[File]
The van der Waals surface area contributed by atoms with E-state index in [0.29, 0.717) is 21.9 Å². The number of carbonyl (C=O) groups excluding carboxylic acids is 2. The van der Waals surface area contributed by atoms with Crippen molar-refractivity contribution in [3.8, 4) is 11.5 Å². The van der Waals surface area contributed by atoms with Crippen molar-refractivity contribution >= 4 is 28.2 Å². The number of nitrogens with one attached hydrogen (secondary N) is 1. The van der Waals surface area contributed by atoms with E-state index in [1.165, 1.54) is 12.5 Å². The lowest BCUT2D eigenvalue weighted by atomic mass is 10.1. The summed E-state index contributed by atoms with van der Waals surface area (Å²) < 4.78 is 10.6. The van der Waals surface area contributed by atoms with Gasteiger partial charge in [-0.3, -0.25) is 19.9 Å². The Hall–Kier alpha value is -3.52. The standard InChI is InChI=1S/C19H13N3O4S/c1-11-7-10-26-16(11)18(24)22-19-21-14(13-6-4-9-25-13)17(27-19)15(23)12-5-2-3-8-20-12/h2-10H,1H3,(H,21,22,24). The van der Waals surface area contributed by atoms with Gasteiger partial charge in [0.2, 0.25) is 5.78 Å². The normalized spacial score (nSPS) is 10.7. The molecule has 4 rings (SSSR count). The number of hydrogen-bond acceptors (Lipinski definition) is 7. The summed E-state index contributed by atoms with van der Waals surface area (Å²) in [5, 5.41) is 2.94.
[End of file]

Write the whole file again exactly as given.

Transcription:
The van der Waals surface area contributed by atoms with E-state index in [0.29, 0.717) is 21.9 Å². The number of carbonyl (C=O) groups excluding carboxylic acids is 2. The van der Waals surface area contributed by atoms with Crippen molar-refractivity contribution in [3.8, 4) is 11.5 Å². The van der Waals surface area contributed by atoms with Crippen molar-refractivity contribution >= 4 is 28.2 Å². The number of nitrogens with one attached hydrogen (secondary N) is 1. The van der Waals surface area contributed by atoms with E-state index in [1.165, 1.54) is 12.5 Å². The lowest BCUT2D eigenvalue weighted by atomic mass is 10.1. The summed E-state index contributed by atoms with van der Waals surface area (Å²) < 4.78 is 10.6. The van der Waals surface area contributed by atoms with Gasteiger partial charge in [-0.3, -0.25) is 19.9 Å². The Hall–Kier alpha value is -3.52. The standard InChI is InChI=1S/C19H13N3O4S/c1-11-7-10-26-16(11)18(24)22-19-21-14(13-6-4-9-25-13)17(27-19)15(23)12-5-2-3-8-20-12/h2-10H,1H3,(H,21,22,24). The van der Waals surface area contributed by atoms with Gasteiger partial charge in [0.2, 0.25) is 5.78 Å². The normalized spacial score (nSPS) is 10.7. The molecule has 4 rings (SSSR count). The number of hydrogen-bond acceptors (Lipinski definition) is 7. The summed E-state index contributed by atoms with van der Waals surface area (Å²) in [5, 5.41) is 2.94.